Colin Van Ostern-Executive Council-Year In Review

This week marks one year since I swore an oath to serve the people of New Hampshire on the state Executive Council.

Over the holidays I started a 'thank you' email to you several times, but each time the words have felt like what you might get from any other elected official at the end of the year.

So instead, I thought I'd write down ten personal memories – including some lessons, unique experiences, eye-openers, and snapshots of what the Executive Council really does – that represent the opportunity I am grateful to have on behalf of the people of a great state.

10. RAIL BACK ON TRACK - A great early ‘win’ - the Council resurrected the previously stalled Capitol Corridor rail project to study how to bring commuter rail from Boston to Central NH. I've heard many business leaders express real hope for the economic development rail would bring and was pleased to help pass it as one of our first actions after being sworn-in.

9. A VERY QUIET LISTENING TOUR – Shortly before being sworn in, I held open office hours for a day each in the various regions across the district. I got some great input and visitors – but also, to be honest, spent a fair amount of time alone. I learned quickly that helping citizens on the Executive Council doesn’t involve waiting for them to come to you. Sitting in the City Council chambers alone in the Dover city hall, I resolved to write a personal update after every Council meeting to distribute as widely as possible to help connect our work with more citizens who might be helped (BTW, if you aren’t getting these biweekly updates but would like to, drop me a line and I’ll add you to the list).

8. JOBS, JOBS, JOBS – For the highlight reel: last spring, the Council approved key Business Finance Authority financing to support new job creation via Warwick Mills in Keene and Fruedenberg-NOK in Northfield – and we launched a unique project to convert the I-93 rest stops in Hooksett into full welcome centers with Common Man restaurants, delis, cafes, gas stations, double-sized liquor stores – and 147 full time jobs, with a net positive cash flow to the state from on-site revenues. Every single time I drive by the Hooksett rest area (usually 2x/day!) I think about this project and its potential.

7. STEPPING INTO HISTORY – A personal memory: the Council met at the historic Wentworth-Coolidge Mansion & state park in Portsmouth. Not only had the Council met with the Governor here hundreds of years prior – a humbling context – but my wife actually grew up in the caretaker’s quarters of the property, when her Dad worked for the state park system in the '80s and early '90s. A special visit for me.

6. STOPPING A QUESTIONABLE CONTRACT – An easy date to remember; a few hours after my second son was born (and everyone was healthy & sleeping), I called in to a Council meeting via speakerphone from the hospital. I ended up raising concerns about a six-figure state Dept of Ed contract awarded to a just-departed employee. The Department smartly pulled the contract and re-distributed the work in a more careful manner.

5. ROADS & BRIDGES – Local citizens in the two corners of my district packed field hearings (in Hinsdale, on the VT & MA borders, and Somersworth on the ME border) to advocate for adding two projects to the state ten-year transportation plan: replacement of the Hinsdale Bridge to VT, and a new Exit 10 off the Spaulding Turnpike in Rochester. While we still have a ways to go to get them done, I was proud of the citizens who won these steps in the right direction.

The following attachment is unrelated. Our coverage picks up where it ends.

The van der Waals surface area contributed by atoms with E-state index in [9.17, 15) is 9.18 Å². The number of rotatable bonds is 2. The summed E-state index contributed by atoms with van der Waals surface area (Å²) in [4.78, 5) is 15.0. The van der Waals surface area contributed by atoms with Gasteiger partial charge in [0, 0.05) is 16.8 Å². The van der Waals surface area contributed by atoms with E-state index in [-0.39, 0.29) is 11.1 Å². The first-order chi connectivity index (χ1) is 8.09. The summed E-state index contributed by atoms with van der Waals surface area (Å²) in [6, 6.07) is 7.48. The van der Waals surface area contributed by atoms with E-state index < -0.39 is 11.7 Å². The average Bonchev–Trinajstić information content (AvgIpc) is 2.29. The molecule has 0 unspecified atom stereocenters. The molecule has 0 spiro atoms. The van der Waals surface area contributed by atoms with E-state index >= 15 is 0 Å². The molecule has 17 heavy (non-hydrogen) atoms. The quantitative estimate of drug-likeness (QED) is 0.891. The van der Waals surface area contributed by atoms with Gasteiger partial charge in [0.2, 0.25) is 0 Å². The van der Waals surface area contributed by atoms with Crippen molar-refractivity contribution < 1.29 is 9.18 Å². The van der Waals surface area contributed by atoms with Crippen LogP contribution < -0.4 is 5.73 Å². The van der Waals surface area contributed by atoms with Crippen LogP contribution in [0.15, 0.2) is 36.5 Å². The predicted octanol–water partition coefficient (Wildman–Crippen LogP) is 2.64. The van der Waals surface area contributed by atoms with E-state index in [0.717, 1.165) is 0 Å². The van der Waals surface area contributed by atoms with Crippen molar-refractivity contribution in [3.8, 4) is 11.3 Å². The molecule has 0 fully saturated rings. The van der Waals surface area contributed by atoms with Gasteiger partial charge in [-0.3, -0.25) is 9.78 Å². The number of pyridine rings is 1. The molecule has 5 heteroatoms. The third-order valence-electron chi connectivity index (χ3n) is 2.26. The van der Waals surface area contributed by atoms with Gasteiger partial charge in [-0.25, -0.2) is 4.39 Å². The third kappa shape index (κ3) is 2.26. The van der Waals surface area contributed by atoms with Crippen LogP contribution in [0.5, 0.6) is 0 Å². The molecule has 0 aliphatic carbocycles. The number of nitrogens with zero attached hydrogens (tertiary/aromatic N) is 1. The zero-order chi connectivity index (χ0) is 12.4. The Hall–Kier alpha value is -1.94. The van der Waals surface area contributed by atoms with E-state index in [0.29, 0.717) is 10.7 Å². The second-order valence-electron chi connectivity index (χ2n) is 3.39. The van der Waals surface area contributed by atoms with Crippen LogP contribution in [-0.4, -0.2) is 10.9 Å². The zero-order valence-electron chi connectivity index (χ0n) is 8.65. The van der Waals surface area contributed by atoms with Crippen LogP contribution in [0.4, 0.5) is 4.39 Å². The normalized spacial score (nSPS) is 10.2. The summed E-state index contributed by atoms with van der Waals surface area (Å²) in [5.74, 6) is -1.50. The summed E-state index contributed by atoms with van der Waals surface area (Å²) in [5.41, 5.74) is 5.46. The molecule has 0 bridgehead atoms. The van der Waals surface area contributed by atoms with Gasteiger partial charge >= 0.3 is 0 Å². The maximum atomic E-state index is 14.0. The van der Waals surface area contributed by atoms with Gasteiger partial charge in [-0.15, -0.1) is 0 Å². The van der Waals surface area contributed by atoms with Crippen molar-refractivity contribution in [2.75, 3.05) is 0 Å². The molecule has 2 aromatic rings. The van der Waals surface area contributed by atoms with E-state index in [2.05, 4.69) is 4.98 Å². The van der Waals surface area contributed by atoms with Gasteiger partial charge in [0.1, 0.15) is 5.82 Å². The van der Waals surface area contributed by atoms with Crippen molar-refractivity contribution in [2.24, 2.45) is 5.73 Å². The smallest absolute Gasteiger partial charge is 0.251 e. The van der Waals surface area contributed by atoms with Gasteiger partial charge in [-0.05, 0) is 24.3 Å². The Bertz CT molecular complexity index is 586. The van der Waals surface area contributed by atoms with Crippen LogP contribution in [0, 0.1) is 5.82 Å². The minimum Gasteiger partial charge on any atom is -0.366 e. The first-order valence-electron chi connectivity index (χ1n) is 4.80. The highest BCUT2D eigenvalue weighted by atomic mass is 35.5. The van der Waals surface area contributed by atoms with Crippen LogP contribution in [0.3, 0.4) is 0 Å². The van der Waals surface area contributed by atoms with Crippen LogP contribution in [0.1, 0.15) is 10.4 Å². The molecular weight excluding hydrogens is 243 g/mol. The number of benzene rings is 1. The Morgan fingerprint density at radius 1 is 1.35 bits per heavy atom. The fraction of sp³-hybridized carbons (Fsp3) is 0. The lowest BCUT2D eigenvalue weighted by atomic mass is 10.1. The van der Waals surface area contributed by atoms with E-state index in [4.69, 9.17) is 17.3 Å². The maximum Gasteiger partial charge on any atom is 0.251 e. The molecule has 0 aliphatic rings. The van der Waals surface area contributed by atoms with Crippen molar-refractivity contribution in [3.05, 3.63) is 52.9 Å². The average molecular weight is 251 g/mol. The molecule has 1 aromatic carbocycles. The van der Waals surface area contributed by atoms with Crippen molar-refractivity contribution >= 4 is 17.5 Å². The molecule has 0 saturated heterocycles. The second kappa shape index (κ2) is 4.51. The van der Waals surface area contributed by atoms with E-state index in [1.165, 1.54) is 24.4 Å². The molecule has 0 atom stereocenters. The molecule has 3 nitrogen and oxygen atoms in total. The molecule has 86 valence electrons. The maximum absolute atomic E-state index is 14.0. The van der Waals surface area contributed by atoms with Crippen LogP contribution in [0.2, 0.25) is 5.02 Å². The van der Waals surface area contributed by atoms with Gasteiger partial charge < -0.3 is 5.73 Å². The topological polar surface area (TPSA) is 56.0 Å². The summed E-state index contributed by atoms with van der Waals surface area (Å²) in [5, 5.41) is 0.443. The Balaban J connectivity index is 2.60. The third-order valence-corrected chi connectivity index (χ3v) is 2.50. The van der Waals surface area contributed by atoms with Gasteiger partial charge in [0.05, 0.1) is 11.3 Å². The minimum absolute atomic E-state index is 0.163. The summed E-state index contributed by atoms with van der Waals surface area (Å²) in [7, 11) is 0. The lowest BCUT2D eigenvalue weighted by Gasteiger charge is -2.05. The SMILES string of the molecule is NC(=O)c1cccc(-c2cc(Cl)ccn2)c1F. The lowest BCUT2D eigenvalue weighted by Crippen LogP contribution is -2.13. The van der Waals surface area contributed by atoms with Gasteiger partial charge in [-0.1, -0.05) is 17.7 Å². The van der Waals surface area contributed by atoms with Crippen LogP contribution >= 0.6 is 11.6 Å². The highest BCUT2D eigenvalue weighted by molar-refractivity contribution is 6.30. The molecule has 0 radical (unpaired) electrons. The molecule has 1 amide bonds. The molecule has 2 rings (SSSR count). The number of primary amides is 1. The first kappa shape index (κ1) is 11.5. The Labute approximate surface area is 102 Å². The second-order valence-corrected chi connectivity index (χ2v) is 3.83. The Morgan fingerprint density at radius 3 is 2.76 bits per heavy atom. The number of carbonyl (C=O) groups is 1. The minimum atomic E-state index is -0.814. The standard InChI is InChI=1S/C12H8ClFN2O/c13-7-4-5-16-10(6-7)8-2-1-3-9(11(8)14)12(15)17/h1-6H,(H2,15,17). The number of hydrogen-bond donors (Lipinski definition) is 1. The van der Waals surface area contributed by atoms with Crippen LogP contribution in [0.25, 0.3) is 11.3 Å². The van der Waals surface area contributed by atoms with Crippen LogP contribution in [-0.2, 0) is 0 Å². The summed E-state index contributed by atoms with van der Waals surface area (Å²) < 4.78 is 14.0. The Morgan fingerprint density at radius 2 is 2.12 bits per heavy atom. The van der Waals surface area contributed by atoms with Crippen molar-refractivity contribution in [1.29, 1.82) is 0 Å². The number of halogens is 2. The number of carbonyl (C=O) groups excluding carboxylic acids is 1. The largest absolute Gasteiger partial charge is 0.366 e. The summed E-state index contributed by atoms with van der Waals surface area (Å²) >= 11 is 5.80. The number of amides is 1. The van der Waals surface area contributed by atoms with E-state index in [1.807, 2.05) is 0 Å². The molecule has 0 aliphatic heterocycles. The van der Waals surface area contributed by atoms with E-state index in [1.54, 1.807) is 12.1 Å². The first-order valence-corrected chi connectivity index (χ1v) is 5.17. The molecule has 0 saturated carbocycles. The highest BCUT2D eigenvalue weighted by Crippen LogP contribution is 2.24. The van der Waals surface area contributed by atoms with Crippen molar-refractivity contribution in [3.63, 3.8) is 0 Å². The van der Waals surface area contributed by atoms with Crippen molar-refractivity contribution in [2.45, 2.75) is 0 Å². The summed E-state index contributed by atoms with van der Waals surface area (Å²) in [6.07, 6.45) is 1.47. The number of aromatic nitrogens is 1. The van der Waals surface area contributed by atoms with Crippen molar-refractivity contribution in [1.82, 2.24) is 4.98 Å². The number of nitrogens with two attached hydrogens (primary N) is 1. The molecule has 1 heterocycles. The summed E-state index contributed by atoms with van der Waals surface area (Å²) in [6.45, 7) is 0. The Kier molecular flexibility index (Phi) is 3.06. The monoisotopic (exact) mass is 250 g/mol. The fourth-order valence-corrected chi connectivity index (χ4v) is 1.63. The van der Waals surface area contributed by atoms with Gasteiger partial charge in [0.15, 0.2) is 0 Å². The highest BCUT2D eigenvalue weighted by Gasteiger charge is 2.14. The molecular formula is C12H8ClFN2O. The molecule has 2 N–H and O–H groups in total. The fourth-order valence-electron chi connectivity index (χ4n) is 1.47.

4. PARDON HEARING – The Council voted narrowly (3-2) against granting a pardon to a convicted burglar who turned his life around and became a corrections officer in Cheshire County. I received lots of local feedback on both sides of the issue, voted my conscience informed by a view of how pardons impact our judicial process, and wrote out my thinking to share on my Council facebook page.

3. UNH STUDENTS THANK THE GUV – I was proud to host a Council meeting at the University of New Hampshire in Durham, and to join with students in thanking Governor Hassan, legislative leaders and administrators for passing the first tuition freeze in twenty-five years.

2. SUNDAY NIGHTS AT THE STATE HOUSE – Those Council agenda packets (typically 3,000 – 10,000+ pages) don’t read themselves! Dunkin Donuts hot chocolate with a turbo shot, plus the portrait of Josiah Bartlett (yes, he is a real guy – the 1st American Guv of NH) which hangs near my State House desk kept me moving through the pages. In August, I began using an iPad instead of the hefty paper packet, and in November I asked the Secretary of State & Department of Admin services to end printing of my Council packets entirely – I’m now 100% electronic!

1. FROM THE CONNECTICUT TO MAINE BORDER WITH RAY BURTON – In September, Councilor Ray Burton and I co-chaired the first of 25 field hearings on the state ten-year transportation plan in Charlestown, NH where our districts meet – and that week, we learned that our joint letter to Washington on behalf of a grant for improved freight rail connecting our districts (from Rochester to Ossipee) got the green light. I deeply enjoyed serving with Councilor Burton, who passed away this fall after serving thirty-five years on the Council. I will miss his kindness and the twinkle in his eye.

That’s a lot of great memories in just one year – and there’s even more to come in 2014.

I’m humbled so many people who have helped give me the opportunity to do this meaningful work – from those of you who helped with my campaign two years ago, to those who offer ideas, feedback, questions, and concerns about how our state government can do a better job.

So for these memories over this past year, I thank you.